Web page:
I don't think there is any going back from this. Those are his true feelings and I just couldn't turn a blind eye.

expatinscotland Tue 19-Aug-14 20:44:07

I would need to get this out in the open with him.

doziedoozie Tue 19-Aug-14 21:59:56

They should move to the other end of the country and make a fresh start. Whilst the ex is in his life, and he knows they are going to be working together soon (if I understand the OP correctly) he will be involved with her in his mind.

Imagine that he was most unlikely to ever see her again, I think that would knock it on the head.

V difficult for friend to ignore this and convince herself it doesn't matter regardless of what he says.

SignYourName Wed 20-Aug-14 06:20:35

Thanks everyone. I spoke to my friend late last night, she'd read your responses and is very grateful for your thoughts. She's still not sure what she's going to do; understandably I think she's still in a state of shock. At the moment she is swinging from minimising to wanting to throw him out and back again.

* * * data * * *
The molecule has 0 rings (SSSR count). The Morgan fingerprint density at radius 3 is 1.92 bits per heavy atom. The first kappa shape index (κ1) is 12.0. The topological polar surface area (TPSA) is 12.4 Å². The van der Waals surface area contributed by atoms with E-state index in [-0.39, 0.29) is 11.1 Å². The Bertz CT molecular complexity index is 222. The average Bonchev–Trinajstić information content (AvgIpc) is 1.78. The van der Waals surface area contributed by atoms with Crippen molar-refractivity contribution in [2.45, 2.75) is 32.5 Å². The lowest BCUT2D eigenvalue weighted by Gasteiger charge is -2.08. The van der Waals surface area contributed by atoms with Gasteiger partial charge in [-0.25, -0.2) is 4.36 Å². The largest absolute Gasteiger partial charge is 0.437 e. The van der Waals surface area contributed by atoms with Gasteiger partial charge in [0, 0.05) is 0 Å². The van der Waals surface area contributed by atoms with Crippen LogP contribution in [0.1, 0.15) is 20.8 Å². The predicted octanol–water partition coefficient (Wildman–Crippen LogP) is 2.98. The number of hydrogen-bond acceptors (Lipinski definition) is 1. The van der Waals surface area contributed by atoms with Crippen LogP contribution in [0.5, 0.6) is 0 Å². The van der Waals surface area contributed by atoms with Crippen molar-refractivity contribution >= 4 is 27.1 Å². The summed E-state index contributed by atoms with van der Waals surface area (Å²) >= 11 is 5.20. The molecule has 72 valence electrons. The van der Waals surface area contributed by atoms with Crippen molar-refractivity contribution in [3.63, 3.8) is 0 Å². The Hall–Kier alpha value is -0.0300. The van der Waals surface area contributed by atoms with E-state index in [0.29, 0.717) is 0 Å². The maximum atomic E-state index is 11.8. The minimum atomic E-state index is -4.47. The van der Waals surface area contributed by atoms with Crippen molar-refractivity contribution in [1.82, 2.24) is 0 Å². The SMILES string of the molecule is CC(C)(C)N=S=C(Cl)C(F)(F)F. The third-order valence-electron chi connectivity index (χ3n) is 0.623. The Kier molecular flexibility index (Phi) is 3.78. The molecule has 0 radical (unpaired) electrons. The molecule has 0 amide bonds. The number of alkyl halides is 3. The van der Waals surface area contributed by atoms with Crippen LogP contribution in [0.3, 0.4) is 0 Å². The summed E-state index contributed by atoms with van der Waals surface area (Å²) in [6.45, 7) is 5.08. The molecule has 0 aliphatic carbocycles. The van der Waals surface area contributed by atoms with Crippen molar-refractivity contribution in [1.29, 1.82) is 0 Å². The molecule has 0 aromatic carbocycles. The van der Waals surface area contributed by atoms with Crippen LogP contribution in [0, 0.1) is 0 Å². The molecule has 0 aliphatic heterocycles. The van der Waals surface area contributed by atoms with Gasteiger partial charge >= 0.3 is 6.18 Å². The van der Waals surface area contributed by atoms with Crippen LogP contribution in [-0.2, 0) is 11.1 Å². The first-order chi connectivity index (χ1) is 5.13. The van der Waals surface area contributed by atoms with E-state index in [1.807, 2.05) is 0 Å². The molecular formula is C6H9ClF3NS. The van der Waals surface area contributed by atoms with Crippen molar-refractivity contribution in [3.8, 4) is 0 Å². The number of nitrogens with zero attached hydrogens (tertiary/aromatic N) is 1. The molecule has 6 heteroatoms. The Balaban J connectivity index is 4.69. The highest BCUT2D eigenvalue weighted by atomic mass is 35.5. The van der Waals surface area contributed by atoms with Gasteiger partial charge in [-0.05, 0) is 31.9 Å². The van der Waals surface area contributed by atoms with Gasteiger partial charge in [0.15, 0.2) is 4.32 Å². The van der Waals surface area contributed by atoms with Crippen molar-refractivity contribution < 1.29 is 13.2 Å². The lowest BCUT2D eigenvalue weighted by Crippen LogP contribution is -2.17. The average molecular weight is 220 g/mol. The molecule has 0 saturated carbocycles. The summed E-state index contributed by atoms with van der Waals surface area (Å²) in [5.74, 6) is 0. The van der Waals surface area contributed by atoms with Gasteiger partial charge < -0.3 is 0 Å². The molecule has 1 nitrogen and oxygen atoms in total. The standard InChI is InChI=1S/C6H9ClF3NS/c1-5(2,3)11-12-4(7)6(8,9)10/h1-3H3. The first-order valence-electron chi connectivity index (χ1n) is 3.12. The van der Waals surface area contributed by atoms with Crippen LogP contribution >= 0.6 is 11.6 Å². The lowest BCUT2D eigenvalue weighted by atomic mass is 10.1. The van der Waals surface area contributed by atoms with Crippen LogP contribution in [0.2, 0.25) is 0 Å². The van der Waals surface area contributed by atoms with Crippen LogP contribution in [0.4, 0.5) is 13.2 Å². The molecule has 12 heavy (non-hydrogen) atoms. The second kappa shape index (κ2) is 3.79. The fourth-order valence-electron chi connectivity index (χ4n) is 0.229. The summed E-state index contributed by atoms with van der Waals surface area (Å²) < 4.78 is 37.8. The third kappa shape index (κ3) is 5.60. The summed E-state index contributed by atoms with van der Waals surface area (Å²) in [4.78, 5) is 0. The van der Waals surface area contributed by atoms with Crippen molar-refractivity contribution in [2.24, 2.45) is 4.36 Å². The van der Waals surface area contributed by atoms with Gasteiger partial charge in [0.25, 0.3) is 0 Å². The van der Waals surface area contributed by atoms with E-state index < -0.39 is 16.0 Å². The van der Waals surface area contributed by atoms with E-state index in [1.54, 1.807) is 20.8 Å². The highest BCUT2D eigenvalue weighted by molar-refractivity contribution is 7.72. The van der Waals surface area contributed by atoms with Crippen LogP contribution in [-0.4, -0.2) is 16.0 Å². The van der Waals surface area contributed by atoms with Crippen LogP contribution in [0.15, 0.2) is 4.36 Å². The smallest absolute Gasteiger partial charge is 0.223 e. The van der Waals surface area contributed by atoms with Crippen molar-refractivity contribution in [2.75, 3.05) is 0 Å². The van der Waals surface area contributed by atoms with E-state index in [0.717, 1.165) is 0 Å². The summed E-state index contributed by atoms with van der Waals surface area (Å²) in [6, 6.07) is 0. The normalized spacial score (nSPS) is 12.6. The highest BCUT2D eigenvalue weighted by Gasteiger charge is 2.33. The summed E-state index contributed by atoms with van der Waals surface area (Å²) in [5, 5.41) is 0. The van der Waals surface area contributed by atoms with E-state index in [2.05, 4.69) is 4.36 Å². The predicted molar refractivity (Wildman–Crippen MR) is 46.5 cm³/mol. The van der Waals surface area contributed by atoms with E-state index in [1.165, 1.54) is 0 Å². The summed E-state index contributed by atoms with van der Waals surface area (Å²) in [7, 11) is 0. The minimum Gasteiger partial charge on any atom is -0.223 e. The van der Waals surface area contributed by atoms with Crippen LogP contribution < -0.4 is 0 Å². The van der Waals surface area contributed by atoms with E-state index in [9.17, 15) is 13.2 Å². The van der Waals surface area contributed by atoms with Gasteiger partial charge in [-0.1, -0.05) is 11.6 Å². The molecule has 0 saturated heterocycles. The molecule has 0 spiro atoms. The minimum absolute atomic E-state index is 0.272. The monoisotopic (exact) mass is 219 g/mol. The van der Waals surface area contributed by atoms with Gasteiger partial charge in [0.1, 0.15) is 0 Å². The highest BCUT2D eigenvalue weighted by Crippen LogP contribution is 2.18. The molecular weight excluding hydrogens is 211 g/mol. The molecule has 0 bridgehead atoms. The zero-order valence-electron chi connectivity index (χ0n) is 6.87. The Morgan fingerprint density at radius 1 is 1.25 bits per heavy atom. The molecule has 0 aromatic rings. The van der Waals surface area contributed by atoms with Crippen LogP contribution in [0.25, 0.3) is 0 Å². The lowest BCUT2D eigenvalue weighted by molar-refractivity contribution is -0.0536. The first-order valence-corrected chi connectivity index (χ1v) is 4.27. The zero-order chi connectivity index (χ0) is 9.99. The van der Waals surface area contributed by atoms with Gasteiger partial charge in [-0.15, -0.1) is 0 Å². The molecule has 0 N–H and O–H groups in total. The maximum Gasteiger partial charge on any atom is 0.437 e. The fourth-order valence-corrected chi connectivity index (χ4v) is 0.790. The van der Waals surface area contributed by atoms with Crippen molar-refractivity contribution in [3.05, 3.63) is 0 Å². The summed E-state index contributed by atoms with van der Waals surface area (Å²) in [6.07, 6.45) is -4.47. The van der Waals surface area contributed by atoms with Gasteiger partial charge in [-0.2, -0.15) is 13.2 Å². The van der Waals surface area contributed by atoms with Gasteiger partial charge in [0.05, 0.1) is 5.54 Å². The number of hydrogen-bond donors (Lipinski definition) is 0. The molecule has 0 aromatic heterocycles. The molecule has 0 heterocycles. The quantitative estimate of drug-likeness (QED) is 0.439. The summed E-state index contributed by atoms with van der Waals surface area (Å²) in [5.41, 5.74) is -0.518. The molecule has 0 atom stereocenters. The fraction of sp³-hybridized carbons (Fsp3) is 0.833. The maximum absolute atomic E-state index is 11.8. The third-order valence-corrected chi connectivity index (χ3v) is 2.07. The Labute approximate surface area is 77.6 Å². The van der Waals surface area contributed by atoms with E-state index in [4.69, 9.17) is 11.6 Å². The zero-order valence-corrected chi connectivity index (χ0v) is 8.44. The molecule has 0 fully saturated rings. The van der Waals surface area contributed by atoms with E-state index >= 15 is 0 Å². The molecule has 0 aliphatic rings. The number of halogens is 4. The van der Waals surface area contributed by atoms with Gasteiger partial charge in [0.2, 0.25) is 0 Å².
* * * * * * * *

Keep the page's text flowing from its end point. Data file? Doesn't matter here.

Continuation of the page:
Part of the problem is she knows she was "second choice" (as simontowers says) back in the beginning. Realistically she knows it's unlikely they would have stayed together long-term without the catalyst of her becoming pregnant, because he was stuck in his self-destructive, woe-is-me I-can't-be-with-the-woman-I-love phase when they met and more focussed on himself than on the women he slept with while on the rebound. She did honesly believe that after the wobble around the ex's original reappearance, he must have got over it all and reached a place where he could just think of his ex as a friend, as she seems to have managed to do with him so far as my friend can tell. So this discovery has reawakened all her old insecurities on that score.

dozie Unfortunately I don't think moving would be the answer. Both the DH and his ex are experts in their own very specialised narrow field with complimentary skills, so even if one lived in Lands End and the other John O'Groats, the likelihood is they'd be required to work together at some point in the future.

doziedoozie Wed 20-Aug-14 07:35:13

He doesn't sound a great catch from the description in the OP. Quite an angry man.